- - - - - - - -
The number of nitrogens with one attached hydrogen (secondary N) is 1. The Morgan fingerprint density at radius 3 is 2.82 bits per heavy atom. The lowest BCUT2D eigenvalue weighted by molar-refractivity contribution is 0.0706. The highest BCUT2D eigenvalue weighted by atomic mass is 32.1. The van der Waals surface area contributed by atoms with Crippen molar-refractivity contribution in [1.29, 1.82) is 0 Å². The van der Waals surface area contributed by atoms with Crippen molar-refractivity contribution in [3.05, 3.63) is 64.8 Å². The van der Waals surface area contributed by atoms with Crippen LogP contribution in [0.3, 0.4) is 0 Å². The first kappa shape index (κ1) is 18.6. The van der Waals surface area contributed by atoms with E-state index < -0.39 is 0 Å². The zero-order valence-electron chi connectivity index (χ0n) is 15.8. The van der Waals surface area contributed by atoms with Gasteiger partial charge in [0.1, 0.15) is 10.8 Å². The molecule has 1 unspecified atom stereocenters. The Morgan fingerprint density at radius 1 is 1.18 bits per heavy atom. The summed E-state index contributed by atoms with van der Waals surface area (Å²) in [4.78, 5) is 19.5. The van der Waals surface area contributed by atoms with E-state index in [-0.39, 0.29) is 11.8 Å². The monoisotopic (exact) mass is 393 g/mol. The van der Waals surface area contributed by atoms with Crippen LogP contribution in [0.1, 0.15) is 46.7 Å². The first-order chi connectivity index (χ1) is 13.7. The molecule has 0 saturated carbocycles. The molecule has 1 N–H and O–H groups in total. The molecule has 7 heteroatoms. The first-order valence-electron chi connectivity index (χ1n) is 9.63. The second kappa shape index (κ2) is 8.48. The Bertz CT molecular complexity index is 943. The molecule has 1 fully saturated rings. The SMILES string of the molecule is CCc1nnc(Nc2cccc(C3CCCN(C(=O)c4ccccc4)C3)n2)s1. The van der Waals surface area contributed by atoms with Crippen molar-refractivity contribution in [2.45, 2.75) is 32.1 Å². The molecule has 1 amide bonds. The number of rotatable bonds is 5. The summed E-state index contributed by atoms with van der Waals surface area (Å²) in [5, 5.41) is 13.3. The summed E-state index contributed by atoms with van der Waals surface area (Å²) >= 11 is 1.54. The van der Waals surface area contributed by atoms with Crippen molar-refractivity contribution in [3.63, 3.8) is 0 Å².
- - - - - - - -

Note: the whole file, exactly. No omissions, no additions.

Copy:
The number of nitrogens with one attached hydrogen (secondary N) is 1. The Morgan fingerprint density at radius 3 is 2.82 bits per heavy atom. The lowest BCUT2D eigenvalue weighted by molar-refractivity contribution is 0.0706. The highest BCUT2D eigenvalue weighted by atomic mass is 32.1. The van der Waals surface area contributed by atoms with Crippen molar-refractivity contribution in [1.29, 1.82) is 0 Å². The van der Waals surface area contributed by atoms with Crippen molar-refractivity contribution in [3.05, 3.63) is 64.8 Å². The van der Waals surface area contributed by atoms with Crippen LogP contribution in [0.3, 0.4) is 0 Å². The first kappa shape index (κ1) is 18.6. The van der Waals surface area contributed by atoms with E-state index < -0.39 is 0 Å². The zero-order valence-electron chi connectivity index (χ0n) is 15.8. The van der Waals surface area contributed by atoms with Gasteiger partial charge in [0.1, 0.15) is 10.8 Å². The molecule has 1 unspecified atom stereocenters. The Morgan fingerprint density at radius 1 is 1.18 bits per heavy atom. The summed E-state index contributed by atoms with van der Waals surface area (Å²) in [4.78, 5) is 19.5. The van der Waals surface area contributed by atoms with E-state index in [-0.39, 0.29) is 11.8 Å². The monoisotopic (exact) mass is 393 g/mol. The van der Waals surface area contributed by atoms with Crippen LogP contribution in [0.1, 0.15) is 46.7 Å². The first-order chi connectivity index (χ1) is 13.7. The molecule has 0 saturated carbocycles. The molecule has 1 N–H and O–H groups in total. The molecule has 7 heteroatoms. The first-order valence-electron chi connectivity index (χ1n) is 9.63. The second kappa shape index (κ2) is 8.48. The Bertz CT molecular complexity index is 943. The molecule has 1 fully saturated rings. The SMILES string of the molecule is CCc1nnc(Nc2cccc(C3CCCN(C(=O)c4ccccc4)C3)n2)s1. The van der Waals surface area contributed by atoms with Crippen molar-refractivity contribution in [2.45, 2.75) is 32.1 Å². The molecule has 1 amide bonds. The number of rotatable bonds is 5. The summed E-state index contributed by atoms with van der Waals surface area (Å²) in [5, 5.41) is 13.3. The summed E-state index contributed by atoms with van der Waals surface area (Å²) >= 11 is 1.54. The van der Waals surface area contributed by atoms with Crippen molar-refractivity contribution in [3.63, 3.8) is 0 Å².